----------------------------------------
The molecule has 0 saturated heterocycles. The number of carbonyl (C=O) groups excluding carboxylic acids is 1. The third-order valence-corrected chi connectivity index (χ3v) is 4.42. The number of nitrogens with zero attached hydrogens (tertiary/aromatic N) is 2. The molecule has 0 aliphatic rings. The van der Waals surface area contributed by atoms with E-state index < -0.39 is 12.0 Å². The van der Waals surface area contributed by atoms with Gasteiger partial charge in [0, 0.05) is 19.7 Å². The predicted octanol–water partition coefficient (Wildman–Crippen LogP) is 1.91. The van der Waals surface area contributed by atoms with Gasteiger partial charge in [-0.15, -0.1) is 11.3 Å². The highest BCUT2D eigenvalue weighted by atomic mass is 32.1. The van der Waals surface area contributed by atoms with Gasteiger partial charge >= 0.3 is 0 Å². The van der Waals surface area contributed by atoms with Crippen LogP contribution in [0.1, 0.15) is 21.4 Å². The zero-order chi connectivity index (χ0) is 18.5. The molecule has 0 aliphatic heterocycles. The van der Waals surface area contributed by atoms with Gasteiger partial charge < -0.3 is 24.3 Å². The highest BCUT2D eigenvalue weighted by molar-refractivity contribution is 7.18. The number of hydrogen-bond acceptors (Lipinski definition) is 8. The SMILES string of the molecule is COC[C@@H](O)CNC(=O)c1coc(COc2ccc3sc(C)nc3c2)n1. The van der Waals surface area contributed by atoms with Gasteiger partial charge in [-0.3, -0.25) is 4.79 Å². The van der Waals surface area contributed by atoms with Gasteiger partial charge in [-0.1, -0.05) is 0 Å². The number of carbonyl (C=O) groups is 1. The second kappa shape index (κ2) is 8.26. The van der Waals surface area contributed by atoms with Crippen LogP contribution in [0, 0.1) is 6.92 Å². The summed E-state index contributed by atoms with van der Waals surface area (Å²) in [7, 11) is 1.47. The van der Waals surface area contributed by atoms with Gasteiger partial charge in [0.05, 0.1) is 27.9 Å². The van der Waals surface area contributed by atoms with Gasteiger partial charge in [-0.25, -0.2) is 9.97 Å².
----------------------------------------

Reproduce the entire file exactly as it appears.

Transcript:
The molecule has 0 saturated heterocycles. The number of carbonyl (C=O) groups excluding carboxylic acids is 1. The third-order valence-corrected chi connectivity index (χ3v) is 4.42. The number of nitrogens with zero attached hydrogens (tertiary/aromatic N) is 2. The molecule has 0 aliphatic rings. The van der Waals surface area contributed by atoms with E-state index < -0.39 is 12.0 Å². The van der Waals surface area contributed by atoms with Gasteiger partial charge in [0, 0.05) is 19.7 Å². The predicted octanol–water partition coefficient (Wildman–Crippen LogP) is 1.91. The van der Waals surface area contributed by atoms with Gasteiger partial charge in [-0.15, -0.1) is 11.3 Å². The highest BCUT2D eigenvalue weighted by atomic mass is 32.1. The van der Waals surface area contributed by atoms with Gasteiger partial charge >= 0.3 is 0 Å². The van der Waals surface area contributed by atoms with Crippen LogP contribution in [0.1, 0.15) is 21.4 Å². The zero-order chi connectivity index (χ0) is 18.5. The molecule has 0 aliphatic heterocycles. The van der Waals surface area contributed by atoms with Gasteiger partial charge < -0.3 is 24.3 Å². The highest BCUT2D eigenvalue weighted by molar-refractivity contribution is 7.18. The number of hydrogen-bond acceptors (Lipinski definition) is 8. The SMILES string of the molecule is COC[C@@H](O)CNC(=O)c1coc(COc2ccc3sc(C)nc3c2)n1. The van der Waals surface area contributed by atoms with Gasteiger partial charge in [-0.3, -0.25) is 4.79 Å². The van der Waals surface area contributed by atoms with Gasteiger partial charge in [-0.1, -0.05) is 0 Å². The number of carbonyl (C=O) groups is 1. The second kappa shape index (κ2) is 8.26. The van der Waals surface area contributed by atoms with Crippen LogP contribution in [0, 0.1) is 6.92 Å². The summed E-state index contributed by atoms with van der Waals surface area (Å²) in [7, 11) is 1.47. The van der Waals surface area contributed by atoms with Gasteiger partial charge in [0.05, 0.1) is 27.9 Å². The van der Waals surface area contributed by atoms with Gasteiger partial charge in [-0.25, -0.2) is 9.97 Å².